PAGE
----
Allergies Immune System

Do you sneeze near pollen or find your nose running around dust and mold? If this is the case, an overactive immune system may be causing you to have allergies.

More than 50 million people in the United States suffer from some sort of allergic reaction. The symptoms of allergies resemble those of a common cold, so allergies and a cold are often confused.

Allergy Symptoms

Chances are good you have an allergy if you suffer some of the following symptoms, especially at the same time and over an extended period:

  • congestion
  • coughing
  • fatigue
  • itchiness
  • runny nose
  • sneezing.

How Allergies Develop

If you suffer from allergies for the first time, you may be wondering how you developed allergies now since you have never in the past.

Allergens are equal opportunity invaders. They affect people of every age, race and medical background. More often than not, allergies are evident for the first time in children, but you can develop them at any age.

Allergies are often inherited, but factors such as hormones, stress, and smoking play a part. Your environment is also a big contributor to allergies. After a lifetime without allergies, you may move someplace where new irritants get your immune system in an uproar. Common triggers of environmental allergies include:

  • animal dander, usually from household pets
  • cold temperatures
  • dust mites
  • mold spores
  • pollen
  • smoke, from a wood fire or cigarettes
  • strong odors, such as perfumes or colognes.

Allergies and the Immune System

Allergies occur when your immune system recognizes one of the triggers as a foreign invader in the body, and reacts to expel that invader as if you were sick with a cold or virus. If you are allergic to dust, for example, your immune system will react to dust exposure as if you are sick, firing out antibodies to destroy a threat that does not exist, sneezing and coughing to expel the substance from your body.

The immune system exists to keep you safe. It works to keep viruses out of your body and to destroy any invaders it may have missed. It is made up of a network of cells and organs called lymphoid organs, which includes 10 or so different organs in your body.

Many allergic reactions fool the immune system through an antibody called immunoglobulin E (IgE). IgE may react against certain pollens and allergens. When this happens, the immune system goes into overdrive, producing a large amount of IgE antibodies. The more allergic you are, the more you produce and the worse the reaction.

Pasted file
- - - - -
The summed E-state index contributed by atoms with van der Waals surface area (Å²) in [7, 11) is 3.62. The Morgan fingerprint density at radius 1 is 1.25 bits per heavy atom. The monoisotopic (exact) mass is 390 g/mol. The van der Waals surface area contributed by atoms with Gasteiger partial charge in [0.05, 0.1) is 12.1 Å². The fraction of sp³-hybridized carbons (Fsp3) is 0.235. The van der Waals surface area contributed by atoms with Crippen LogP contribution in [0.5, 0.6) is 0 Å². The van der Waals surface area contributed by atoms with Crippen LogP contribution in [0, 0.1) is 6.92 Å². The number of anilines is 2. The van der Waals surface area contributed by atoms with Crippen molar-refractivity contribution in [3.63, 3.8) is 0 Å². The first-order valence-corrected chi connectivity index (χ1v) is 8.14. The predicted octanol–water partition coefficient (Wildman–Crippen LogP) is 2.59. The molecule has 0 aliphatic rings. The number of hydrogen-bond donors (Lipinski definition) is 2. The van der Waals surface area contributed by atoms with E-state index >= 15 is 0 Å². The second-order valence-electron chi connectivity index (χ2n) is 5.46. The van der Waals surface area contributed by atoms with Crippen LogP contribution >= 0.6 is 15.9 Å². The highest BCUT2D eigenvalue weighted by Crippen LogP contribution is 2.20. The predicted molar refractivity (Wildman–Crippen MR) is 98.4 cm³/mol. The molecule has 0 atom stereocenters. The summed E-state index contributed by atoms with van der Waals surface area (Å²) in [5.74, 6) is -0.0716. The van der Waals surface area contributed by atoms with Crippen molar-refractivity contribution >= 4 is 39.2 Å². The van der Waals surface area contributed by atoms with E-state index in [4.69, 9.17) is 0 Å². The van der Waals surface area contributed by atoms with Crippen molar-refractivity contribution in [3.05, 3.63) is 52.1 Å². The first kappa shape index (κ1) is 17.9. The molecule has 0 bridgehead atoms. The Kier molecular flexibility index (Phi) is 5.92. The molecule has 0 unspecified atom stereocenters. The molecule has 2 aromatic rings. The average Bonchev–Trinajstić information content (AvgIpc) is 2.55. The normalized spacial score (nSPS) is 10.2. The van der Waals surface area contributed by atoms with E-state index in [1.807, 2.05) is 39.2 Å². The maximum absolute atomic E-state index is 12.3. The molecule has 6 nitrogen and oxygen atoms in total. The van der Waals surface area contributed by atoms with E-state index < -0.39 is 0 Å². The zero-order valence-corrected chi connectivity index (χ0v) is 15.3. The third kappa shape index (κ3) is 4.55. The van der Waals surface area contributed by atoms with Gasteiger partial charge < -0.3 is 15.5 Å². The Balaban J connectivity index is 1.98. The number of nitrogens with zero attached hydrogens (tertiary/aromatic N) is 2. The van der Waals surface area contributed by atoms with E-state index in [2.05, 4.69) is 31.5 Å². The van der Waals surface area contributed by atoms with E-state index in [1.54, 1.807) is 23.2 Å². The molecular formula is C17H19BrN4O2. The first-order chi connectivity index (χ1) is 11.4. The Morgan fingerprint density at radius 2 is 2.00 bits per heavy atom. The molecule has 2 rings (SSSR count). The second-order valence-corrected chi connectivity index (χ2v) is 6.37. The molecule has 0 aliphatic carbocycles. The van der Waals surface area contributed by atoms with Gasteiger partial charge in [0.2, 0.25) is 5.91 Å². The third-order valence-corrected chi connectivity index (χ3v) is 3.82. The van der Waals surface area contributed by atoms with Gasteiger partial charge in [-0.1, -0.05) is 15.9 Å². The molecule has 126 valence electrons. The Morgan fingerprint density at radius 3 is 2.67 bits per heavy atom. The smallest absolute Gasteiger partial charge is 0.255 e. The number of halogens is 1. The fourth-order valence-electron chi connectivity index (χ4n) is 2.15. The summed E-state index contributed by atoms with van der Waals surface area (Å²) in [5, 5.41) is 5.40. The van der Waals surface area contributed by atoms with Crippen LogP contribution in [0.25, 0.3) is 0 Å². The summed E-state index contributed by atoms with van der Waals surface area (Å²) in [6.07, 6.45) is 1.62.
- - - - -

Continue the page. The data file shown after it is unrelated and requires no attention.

Strengthening the Immune System

How do you improve your immune system? Some ways to improve your immune system without resorting to medication include:

  • Eating well: Why is this in every health article? Because it’s really that important. Eat more greens, beans, fruit and less red meat. Most Americans eat more than two pounds of some sort red meat a day, even more sugary sweets and hardly any produce. Start a new trend.
  • Exercising: Just 30 minutes a day on the stair climber or treadmill leaves you feeling refreshed, energized and healthier.
  • Laughing out loud – LOL: No, don’t just type it to your friend, do it. Laugh out loud. It reduces stress and increases necessary cells in the immune system.
  • Sleeping: A sleep strike will kill you a lot faster than a hunger strike. Get enough sack time and everything always seems better. More sleeping equals less sneezing.
  • Taking a yoga class: Stretching is good for the muscles. Yoga is good for the mind.
  • Washing your hands: Use soap on both sides of your hands for at least 10 seconds – after coughing or using the restroom, and always before eating.

One of the biggest enemies of your immune system is a hard one to measure: Stress. Constant worry or pressure wears you down without you even knowing it. Reducing stress means staying healthier, and may even help you to reduce your allergy symptoms!


Insight Journal (2007). Reduce stress and strengthen your immune system: 10 natural ways to rejuvenate. Retrieved March 23, 2009, from the Insight Journal Web site: (n.d.). Definition of immune system. Retrieved March 23, 2009, from the MedicineNet Web site: articlekey=3907.

University of Virginia Health System. (2004). Allergies and the immune system. Retrieved March 23, 2009, from the University of Virginia Health System Web site: